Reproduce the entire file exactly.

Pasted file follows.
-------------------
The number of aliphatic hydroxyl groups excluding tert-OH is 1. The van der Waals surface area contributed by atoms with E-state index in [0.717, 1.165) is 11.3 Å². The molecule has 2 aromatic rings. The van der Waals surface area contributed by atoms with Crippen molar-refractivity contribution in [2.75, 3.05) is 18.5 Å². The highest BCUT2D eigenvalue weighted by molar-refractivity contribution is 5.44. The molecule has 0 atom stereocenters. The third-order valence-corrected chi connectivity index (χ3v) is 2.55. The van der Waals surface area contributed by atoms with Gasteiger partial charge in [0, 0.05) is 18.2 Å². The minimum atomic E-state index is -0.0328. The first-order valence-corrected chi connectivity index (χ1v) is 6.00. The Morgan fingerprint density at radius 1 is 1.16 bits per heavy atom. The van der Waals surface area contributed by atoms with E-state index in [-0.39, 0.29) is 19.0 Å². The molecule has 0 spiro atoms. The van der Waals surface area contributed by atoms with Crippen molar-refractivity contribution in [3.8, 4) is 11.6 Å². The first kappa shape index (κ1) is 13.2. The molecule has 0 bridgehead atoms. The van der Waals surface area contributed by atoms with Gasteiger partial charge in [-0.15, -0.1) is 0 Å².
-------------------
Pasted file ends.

The number of aliphatic hydroxyl groups excluding tert-OH is 1. The van der Waals surface area contributed by atoms with E-state index in [0.717, 1.165) is 11.3 Å². The molecule has 2 aromatic rings. The van der Waals surface area contributed by atoms with Crippen molar-refractivity contribution in [2.75, 3.05) is 18.5 Å². The highest BCUT2D eigenvalue weighted by molar-refractivity contribution is 5.44. The molecule has 0 atom stereocenters. The third-order valence-corrected chi connectivity index (χ3v) is 2.55. The van der Waals surface area contributed by atoms with Gasteiger partial charge in [0, 0.05) is 18.2 Å². The minimum atomic E-state index is -0.0328. The first-order valence-corrected chi connectivity index (χ1v) is 6.00. The Morgan fingerprint density at radius 1 is 1.16 bits per heavy atom. The van der Waals surface area contributed by atoms with E-state index in [-0.39, 0.29) is 19.0 Å². The molecule has 0 spiro atoms. The van der Waals surface area contributed by atoms with Crippen molar-refractivity contribution in [3.8, 4) is 11.6 Å². The first kappa shape index (κ1) is 13.2. The molecule has 0 bridgehead atoms. The van der Waals surface area contributed by atoms with Gasteiger partial charge in [-0.15, -0.1) is 0 Å².